Lashbrook Sues Manly Bands for Allegedly Copying Designs
The wedding band company is also accusing its former customer of removing watermarks from Lashbrook images for its own use.
Draper, Utah-based Lashbrook creates custom wedding bands using unique materials and inlays, like titanium and Damascus steel, selling them online and through its retail partners.
Manly Bands, which also is based in Utah, was founded by a husband-and-wife team in 2016.
The lawsuit, filed Dec. 1 in U.S. District Court in Salt Lake City, Utah, consists of 30 separate causes of action, including claims of copyright infringement, copyright management information violations, unfair competition, unlawful activity, and civil conspiracy.
It names Manly Bands LLC along with company co-founders and co-CEOs Johnathan Ruggiero and Michelle Luchese and company President Marshall Smith as defendants.
In an emailed statement, Manly Bands called the accusations made in the lawsuit “misguided and meritless.”
“While we have not yet been served with the lawsuit, we understand that Lashbrook is accusing us of doing things that either did not happen, are not illegal, or, in many instances, we were expressly permitted by them to do,” the statement reads.
“We are disappointed that a valued vendor and manufacturing partner of ours, who has received millions of dollars in business from us, has chosen to retaliate in this way in response to a customer’s responsible business decision to adjust its manufacturing strategy, as we have. However, if Lashbrook decides to stand behind its false claims, we will look forward to demonstrating that the claims are misguided and meritless.”
Lashbrook also claims Manly Bands wrote software code to steal images from Lashbrook’s servers, erase the watermarks and display the rings on the Manly Bands website.
In the suit, Lashbrook noted its website URL can be found within the HTML code of images on the Manly Bands website, which it said is evidence the images were taken right from its website.
Lashbrook alleged Manly Bands is showing these images with the watermarks removed to manufacturers to create copies of its designs.
Manly Bands has been a customer of Lashbrook since 2018, according to court documents, and has purchased “tens of thousands” of wedding bands from the company.
In 2021, the two were in negotiation to continue their partnership, but Lashbrook then learned that Manly Bands was allegedly having its most popular designs recreated by a manufacturer in China.
Lashbrook said it told Manly Bands that its designs were protected by copyright, but, “Manly Bands denied that Lashbrook owned copyrights in any of its jewelry designs and claimed that jewelry was not entitled to copyright protection.”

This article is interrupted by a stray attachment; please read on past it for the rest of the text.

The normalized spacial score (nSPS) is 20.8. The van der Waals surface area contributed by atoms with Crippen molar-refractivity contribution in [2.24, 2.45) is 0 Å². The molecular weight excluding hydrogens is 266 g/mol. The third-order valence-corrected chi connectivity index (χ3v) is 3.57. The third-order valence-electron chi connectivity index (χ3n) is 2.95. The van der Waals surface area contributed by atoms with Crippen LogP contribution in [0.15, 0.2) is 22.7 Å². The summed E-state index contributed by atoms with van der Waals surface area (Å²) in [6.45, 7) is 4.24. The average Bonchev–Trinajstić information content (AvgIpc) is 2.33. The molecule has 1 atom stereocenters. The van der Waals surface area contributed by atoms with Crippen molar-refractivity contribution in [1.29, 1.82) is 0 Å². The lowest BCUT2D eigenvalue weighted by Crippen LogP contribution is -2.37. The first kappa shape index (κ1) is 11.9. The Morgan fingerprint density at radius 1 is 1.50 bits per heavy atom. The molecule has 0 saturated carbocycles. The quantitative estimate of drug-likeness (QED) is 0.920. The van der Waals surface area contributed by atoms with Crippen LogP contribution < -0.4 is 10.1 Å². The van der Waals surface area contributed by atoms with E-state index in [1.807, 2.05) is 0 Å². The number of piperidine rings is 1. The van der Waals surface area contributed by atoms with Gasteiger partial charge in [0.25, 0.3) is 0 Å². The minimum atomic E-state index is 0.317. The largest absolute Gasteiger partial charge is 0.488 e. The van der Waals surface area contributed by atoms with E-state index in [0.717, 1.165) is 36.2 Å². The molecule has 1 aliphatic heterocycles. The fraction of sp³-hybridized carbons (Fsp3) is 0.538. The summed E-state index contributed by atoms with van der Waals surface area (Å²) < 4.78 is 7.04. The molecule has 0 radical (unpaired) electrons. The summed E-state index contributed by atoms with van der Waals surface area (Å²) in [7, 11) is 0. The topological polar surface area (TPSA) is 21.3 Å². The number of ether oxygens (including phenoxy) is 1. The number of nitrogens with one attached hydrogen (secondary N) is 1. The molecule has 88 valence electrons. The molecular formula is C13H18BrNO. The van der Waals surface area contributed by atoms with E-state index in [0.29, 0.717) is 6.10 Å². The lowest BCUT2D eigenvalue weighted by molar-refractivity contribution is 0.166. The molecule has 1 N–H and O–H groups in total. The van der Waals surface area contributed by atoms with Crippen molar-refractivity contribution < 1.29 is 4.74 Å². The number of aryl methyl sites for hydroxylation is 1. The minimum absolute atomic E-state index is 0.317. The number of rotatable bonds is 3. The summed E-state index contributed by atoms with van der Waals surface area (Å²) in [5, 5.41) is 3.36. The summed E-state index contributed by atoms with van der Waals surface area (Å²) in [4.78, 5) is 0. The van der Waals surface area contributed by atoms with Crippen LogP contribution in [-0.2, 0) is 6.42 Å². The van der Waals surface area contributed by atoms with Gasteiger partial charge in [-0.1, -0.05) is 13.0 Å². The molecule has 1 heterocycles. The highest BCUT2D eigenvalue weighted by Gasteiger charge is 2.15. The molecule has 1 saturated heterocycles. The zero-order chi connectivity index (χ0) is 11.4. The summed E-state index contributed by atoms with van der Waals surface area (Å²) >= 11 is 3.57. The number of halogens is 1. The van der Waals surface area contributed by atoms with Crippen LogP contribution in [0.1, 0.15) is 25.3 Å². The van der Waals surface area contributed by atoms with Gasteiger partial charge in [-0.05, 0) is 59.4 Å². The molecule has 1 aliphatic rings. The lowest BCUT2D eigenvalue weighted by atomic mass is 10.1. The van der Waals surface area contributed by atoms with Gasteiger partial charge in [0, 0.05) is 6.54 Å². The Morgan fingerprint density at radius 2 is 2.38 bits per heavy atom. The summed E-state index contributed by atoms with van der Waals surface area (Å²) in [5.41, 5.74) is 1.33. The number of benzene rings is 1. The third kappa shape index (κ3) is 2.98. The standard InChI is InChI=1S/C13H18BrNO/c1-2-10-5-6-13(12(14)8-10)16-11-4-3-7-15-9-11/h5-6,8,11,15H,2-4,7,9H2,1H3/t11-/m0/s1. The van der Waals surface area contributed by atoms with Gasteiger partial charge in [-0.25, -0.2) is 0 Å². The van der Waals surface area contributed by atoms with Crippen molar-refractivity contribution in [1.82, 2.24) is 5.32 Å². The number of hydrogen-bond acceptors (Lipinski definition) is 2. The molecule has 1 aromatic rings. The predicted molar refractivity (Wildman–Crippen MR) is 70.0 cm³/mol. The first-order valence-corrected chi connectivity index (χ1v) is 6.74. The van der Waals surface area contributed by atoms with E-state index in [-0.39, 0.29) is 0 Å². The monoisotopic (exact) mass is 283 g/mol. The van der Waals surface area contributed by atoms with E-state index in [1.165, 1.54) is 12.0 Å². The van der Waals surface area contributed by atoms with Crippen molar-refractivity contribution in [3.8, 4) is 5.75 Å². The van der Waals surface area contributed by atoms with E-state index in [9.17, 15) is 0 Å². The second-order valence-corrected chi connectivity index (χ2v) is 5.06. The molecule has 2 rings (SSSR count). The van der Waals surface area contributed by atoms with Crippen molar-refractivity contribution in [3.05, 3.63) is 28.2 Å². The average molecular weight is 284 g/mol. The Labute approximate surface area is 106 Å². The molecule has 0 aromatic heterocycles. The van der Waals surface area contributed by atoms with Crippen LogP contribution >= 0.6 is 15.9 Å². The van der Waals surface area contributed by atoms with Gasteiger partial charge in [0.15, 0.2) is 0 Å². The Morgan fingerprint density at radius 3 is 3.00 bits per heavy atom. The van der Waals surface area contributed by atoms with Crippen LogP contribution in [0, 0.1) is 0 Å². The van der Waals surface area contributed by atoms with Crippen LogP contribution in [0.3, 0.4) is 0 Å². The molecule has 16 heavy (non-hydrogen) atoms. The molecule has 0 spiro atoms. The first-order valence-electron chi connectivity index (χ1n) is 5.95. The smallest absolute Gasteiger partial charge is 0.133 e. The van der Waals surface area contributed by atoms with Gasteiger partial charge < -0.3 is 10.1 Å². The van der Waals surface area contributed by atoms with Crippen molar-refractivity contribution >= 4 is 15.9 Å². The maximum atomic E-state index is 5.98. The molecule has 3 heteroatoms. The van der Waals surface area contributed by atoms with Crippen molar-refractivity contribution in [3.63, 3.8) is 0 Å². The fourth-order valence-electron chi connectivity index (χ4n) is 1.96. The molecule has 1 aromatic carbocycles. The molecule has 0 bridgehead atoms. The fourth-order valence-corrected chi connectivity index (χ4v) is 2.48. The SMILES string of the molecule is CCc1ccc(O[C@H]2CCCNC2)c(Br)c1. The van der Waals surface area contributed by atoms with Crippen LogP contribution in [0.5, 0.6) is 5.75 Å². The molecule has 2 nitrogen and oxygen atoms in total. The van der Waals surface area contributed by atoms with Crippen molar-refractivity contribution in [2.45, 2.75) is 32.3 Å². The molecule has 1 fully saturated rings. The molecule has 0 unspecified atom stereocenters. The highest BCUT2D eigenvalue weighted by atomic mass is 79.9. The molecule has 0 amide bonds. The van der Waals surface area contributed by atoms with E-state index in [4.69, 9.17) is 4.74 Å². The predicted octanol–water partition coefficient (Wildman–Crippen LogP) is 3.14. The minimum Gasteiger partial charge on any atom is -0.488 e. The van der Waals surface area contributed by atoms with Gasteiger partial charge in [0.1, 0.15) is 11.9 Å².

In 2022, Manly Bands told Lashbrook it would “substantially” reduce the number of products it purchased from it and began manufacturing wedding bands in its own facilities.
“Manly Bands even requested the computer design files for certain Lashbrook designs. But when that request was refused, Manly Bands proceeded to make near-identical copies without authorization, attribution, or payment of royalties,” Lashbrook said in the suit.
The lawsuit seeks damages and an injunction, as well as attorneys’ fees and costs.
“Our innovative ring designs are protected by copyright law, and this lawsuit seeks to protect our innovation and prevent unfair competition,” Lashbrook founder and CEO Eric Laker said in a press release about the lawsuit.
The upcoming show will have an immersive “47th Street Experience” for attendees.
Distinguishing natural diamonds from laboratory-grown stones – now more available than ever – has been difficult for jewelers. Until now.
Ukrainian jewelry designer Valeriya Guzema’s charitable “Freedom” collection is inspired by hope for the country’s future.
The WaxJet 400, recognized as the world's fastest wax printer, is bringing in a new era of precision and efficiency to industry.
Set to be held in Venice, it’s a look through the maison’s history.
Sebastian Clarke and Katherine van Dell, frequent appraisers on “Antiques Roadshow,” will join the new office.
Sherry Smith dishes on the month’s highs and lows and the two categories consumers were loving ahead of Valentine’s Day.
Gorman was an industry trailblazer, serving as the first female treasurer of Jewelers of America.
The movement of the 18-karat gold and diamond “Tennessee Torque” necklace is subtle.
Industry veteran Gina D’Onofrio has rejoined the auction house.
“Power of Couture” recalls Frédéric Boucheron’s love of fabric using diamonds and rock crystal.